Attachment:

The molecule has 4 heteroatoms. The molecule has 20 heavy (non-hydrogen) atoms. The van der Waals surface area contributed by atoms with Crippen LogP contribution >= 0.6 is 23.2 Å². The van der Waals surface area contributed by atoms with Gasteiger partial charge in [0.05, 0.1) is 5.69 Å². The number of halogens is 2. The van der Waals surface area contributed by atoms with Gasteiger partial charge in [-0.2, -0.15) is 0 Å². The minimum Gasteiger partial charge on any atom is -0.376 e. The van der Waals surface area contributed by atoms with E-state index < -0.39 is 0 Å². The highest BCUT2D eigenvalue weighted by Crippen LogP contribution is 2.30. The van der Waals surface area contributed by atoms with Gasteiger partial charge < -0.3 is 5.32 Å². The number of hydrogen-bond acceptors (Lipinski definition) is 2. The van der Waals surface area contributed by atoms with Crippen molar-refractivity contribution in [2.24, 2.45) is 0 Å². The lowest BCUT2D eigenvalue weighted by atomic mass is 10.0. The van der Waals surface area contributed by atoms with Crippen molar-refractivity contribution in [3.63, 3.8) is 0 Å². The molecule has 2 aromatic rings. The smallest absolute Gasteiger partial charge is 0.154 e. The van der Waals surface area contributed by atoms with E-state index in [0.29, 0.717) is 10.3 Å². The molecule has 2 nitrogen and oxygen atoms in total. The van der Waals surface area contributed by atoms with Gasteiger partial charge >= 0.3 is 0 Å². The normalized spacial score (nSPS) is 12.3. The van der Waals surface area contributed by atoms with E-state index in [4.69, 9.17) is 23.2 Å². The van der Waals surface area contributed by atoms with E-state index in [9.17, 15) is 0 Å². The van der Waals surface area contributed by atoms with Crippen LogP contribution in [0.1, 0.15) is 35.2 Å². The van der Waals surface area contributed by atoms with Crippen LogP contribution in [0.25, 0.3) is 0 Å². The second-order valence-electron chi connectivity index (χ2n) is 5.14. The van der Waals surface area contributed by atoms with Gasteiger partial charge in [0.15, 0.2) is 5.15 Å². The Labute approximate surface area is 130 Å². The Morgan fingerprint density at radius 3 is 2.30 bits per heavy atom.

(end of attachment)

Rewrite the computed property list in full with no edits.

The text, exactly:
The molecule has 4 heteroatoms. The molecule has 20 heavy (non-hydrogen) atoms. The van der Waals surface area contributed by atoms with Crippen LogP contribution >= 0.6 is 23.2 Å². The van der Waals surface area contributed by atoms with Gasteiger partial charge in [0.05, 0.1) is 5.69 Å². The number of halogens is 2. The van der Waals surface area contributed by atoms with Gasteiger partial charge in [-0.2, -0.15) is 0 Å². The minimum Gasteiger partial charge on any atom is -0.376 e. The van der Waals surface area contributed by atoms with E-state index < -0.39 is 0 Å². The highest BCUT2D eigenvalue weighted by Crippen LogP contribution is 2.30. The van der Waals surface area contributed by atoms with Gasteiger partial charge < -0.3 is 5.32 Å². The number of hydrogen-bond acceptors (Lipinski definition) is 2. The van der Waals surface area contributed by atoms with Crippen molar-refractivity contribution in [2.24, 2.45) is 0 Å². The lowest BCUT2D eigenvalue weighted by atomic mass is 10.0. The van der Waals surface area contributed by atoms with Crippen molar-refractivity contribution in [3.63, 3.8) is 0 Å². The molecule has 2 aromatic rings. The smallest absolute Gasteiger partial charge is 0.154 e. The van der Waals surface area contributed by atoms with E-state index in [0.29, 0.717) is 10.3 Å². The molecule has 2 nitrogen and oxygen atoms in total. The van der Waals surface area contributed by atoms with Gasteiger partial charge >= 0.3 is 0 Å². The normalized spacial score (nSPS) is 12.3. The van der Waals surface area contributed by atoms with E-state index in [4.69, 9.17) is 23.2 Å². The van der Waals surface area contributed by atoms with E-state index in [9.17, 15) is 0 Å². The van der Waals surface area contributed by atoms with Crippen LogP contribution in [0.1, 0.15) is 35.2 Å². The van der Waals surface area contributed by atoms with Crippen LogP contribution in [0.25, 0.3) is 0 Å². The second-order valence-electron chi connectivity index (χ2n) is 5.14. The van der Waals surface area contributed by atoms with Gasteiger partial charge in [0.15, 0.2) is 5.15 Å². The Labute approximate surface area is 130 Å². The Morgan fingerprint density at radius 3 is 2.30 bits per heavy atom.